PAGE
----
Lyt posted on: August 29, 2009
As someone who has worked in various bookstores (privately owned, independent and large corporate), this was pretty spot on. I've always found Borders to be the worst of all bookstore options.
I would disagree with your complaint in point 7, though. It would be an absolutely terrible idea for a store to page over the intercom a lost item. A) Most customers ignore the overhead pages (in my quite vast experience), and B) You're opening yourself up to someone falsely claiming the lost item. When customers lose something (and it happens quite frequently; you'd be hearing pages every 10 minutes), you really can't expect a store to track them down. Working in a small store, we make the effort of answering a lost cellphone when it rings, but other than that, there's really no practical way for a store to track customers down for non-emergency reasons.
Otherwise, spot on post.
Anjar posted on: September 27, 2009
I too am a Borders employee. I have to agree with the above post completely in that many of us are happy to have a job during the recession, but miserable working for the company we do. Combining a mandated salary freeze, position freeze and a total disregard from the corporate office for its employees, it's no suprise that morale in the company is at rock bottom. You have to understand that as an employee, it is disheartening to know that no matter how hard you work, or how little you care, you are treated equally by the corporate office. Borders is "owned" by investment group, Pershing Square. The current corporate direction appears geared to short term gain, not long term profitability. Thats why there are so many sales and coupons out there I believe. Liquidate the product to return the investment. It is sad to see a once great bookstore turn into what this is today. Enjoy the holiday sales, but please have a heart for us employees who can't afford a Christmas.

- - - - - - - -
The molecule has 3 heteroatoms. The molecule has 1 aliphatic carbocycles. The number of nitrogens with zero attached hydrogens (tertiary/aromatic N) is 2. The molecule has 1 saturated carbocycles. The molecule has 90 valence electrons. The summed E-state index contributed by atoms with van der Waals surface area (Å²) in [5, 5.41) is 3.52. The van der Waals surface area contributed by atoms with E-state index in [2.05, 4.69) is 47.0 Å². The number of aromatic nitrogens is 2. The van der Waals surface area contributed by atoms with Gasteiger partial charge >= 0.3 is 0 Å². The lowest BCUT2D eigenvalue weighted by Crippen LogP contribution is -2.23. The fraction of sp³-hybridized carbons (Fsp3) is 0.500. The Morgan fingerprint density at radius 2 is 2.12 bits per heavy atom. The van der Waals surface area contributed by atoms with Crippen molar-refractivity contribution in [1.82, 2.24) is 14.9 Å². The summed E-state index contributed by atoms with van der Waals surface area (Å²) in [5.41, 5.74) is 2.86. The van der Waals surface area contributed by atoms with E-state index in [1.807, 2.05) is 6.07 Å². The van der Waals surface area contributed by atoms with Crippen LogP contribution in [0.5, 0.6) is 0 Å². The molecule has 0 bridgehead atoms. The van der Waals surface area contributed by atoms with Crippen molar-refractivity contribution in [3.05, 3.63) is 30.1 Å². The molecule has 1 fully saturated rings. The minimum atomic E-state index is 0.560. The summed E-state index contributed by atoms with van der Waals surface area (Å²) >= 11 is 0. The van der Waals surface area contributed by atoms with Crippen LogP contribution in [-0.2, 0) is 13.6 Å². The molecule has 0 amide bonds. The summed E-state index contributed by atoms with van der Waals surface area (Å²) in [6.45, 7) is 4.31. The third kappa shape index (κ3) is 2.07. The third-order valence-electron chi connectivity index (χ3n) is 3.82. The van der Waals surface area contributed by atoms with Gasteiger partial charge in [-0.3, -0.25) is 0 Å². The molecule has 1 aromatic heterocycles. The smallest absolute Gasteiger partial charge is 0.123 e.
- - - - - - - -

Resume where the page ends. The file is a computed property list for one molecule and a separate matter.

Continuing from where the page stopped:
Jen posted on: October 21, 2009
As a former employee, I will agree that I have seen your points in action. If I may, many of them stem not from the stores, but from Ron Marshall's systemic stripping of Borders of what was once its most valuable asset: trained, enthusiastic booksellers, all to try to earn back a few pennies on the dollar for Pershing Square.
In general, most of your points can boil down to the fact that stores are dramatically understaffed, and management equally overworked. With no more than 3 staff working at any time in most stores, there are no people to organize shelves, return lost property, train on internal systems, or be visible to help you find something.
I would bet you any money that the manager who closed the store in point 7, in the past week, has worked 6 days at 12 hours/day. In that same week, he has received three threatening emails from his district manager and has been screamed at by 15 customers.
It doesn't excuse rudeness, but it makes it a bit more understandable.
Tom posted on: October 29, 2009
I came to Borders in 2006 with nearly a decade of bookstore experience, worked there for almost two years, and was laid off in the spring of 2008 as part of a swift downsizing of in-store leadership. This was when George Jones was running the ship, and many of the problems we see here - messy stores, pissed-off (or non-existent) employees, subpar computer systems, too many freaking coupons, and EVERYTHING riding on Borders Rewards - were problems well before Marshall came on. Maybe it's gotten a whole lot worse since then; I don't know, because I haven't set foot in a Borders since I lost my job.
Last fall, I was between moves and an old manager at Barnes & Noble graciously took me on as a bookseller for a couple months. The differences between B&N and Borders couldn't have been clearer. B&N has never had the short-staffing issues, the shelves were well-stocked, and the employees just seemed happier. I'm sure B&N isn't perfect, but at least the culture isn't cancerous.
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